South Korean President Yoon Suk-yeol also held a summit with Marcos on 12 November on the side-lines of the ASEAN Summit held in Phnom Penh, Cambodia during which they discussed the ways in which South Korea can assist the Philippines in the use of nuclear power.
These and other meetings held under the recently inaugurated Marcos’ administration may advance the Philippines’ revitalised nuclear power journey. With the goal of building nuclear power plants within the six-year term (2022-2028) of Marcos’ administration, the government is now energetically looking for potential suppliers of SMRs as these are faster to construct than conventional nuclear power stations. This may complement the possible rehabilitation of the mothballed Bataan Nuclear Power Plant, which was built and completed in 1985 during the regime of Ferdinand Marcos, the late father of the current president.
According to senior Filipino officials, the Marcos administration is keen on importing SMRs from the US. The president himself had already met executives of NuScale Power, an American company that designs and markets SMRs.
According to the US Department of Energy, the key features of advanced SMRs being developed by the US include comparatively small physical footprints, reduced upfront cost, feasibility to be sited in locations not possible for larger nuclear plants, and provisions for incremental power additions. The proposed “123 agreement” on nuclear cooperation between the US and the Philippines will pave the way for the US to export nuclear equipment and material, including SMRs, to the Philippines.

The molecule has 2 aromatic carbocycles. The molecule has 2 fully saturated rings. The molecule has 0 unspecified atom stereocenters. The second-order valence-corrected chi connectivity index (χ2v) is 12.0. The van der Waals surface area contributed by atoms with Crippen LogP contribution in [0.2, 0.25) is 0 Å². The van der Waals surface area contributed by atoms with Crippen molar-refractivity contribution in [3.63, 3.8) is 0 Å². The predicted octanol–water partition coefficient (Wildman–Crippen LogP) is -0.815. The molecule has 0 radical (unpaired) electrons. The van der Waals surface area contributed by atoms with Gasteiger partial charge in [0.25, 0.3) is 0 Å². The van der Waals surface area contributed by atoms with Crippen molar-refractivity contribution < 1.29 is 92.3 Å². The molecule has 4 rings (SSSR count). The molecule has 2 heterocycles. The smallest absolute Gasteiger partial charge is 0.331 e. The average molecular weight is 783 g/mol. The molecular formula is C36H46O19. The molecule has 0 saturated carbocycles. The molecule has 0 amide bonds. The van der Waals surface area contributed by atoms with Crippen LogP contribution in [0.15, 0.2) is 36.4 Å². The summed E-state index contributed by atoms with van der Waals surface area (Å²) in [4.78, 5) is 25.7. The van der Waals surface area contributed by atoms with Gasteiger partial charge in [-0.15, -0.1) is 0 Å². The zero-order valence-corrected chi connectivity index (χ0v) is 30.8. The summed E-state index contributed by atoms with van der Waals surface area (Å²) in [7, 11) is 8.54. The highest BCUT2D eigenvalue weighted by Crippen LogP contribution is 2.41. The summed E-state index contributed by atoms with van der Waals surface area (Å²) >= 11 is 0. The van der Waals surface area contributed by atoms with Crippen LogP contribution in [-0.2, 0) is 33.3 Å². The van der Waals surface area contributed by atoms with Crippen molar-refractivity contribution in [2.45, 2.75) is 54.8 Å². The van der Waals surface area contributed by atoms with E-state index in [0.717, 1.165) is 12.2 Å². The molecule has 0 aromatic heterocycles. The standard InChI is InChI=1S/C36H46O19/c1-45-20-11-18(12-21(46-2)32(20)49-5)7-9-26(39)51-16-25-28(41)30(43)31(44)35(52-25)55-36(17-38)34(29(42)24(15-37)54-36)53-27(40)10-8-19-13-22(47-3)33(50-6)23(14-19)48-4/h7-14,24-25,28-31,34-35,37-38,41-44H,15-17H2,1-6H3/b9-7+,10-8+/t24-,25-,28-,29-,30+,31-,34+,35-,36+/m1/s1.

Establishing Governance for SMRs: the Challenges
Amending the complex regulatory and legislative frameworks on nuclear power and energy security is a significant challenge, however, to the Philippines’ nuclear power journey, and most especially to the deployment of SMRs upon approval. In the absence of any acceptable model of commercial SMRs, licensing and regulatory standards for this technology would remain abstract. This presents a significant amount of work that needs to be done by the Philippine nuclear regulatory framework as it needs to be updated and adapted to include this new reactor technology. Currently, the Philippine Congress is deliberating on amending legislative and regulatory frameworks on nuclear safety, security, and safeguards.
There has been an ongoing global effort to harmonise regulatory and licensing requirements for SMRs through the SMR Regulators’ Forum hosted by the IAEA. The Philippines, along with other Asia-Pacific countries, must be able to participate fully and contribute to the reshaping of global nuclear governance as future users of this new reactor technology.
There is a need to revisit existing international nuclear conventions and regimes to assess whether SMRs are adequately covered. It has yet to be determined whether existing conventions can still be applied to SMRs even without amendments or new conventions.
Specific international guidelines on SMR’s safety, security and safeguards would be needed to consider their unique specifications. For the Philippines, it must also address critical preparatory issues and gaps in its own domestic nuclear governance to ensure the safe, secure, and peaceful use of SMRs and the nuclear power generated.
About the Author
Julius Cesar Trajano is Research Fellow with the Centre for Non-Traditional Security Studies, S Rajaratnam School of International Studies (RSIS), Nanyang Technological University (NTU), Singapore.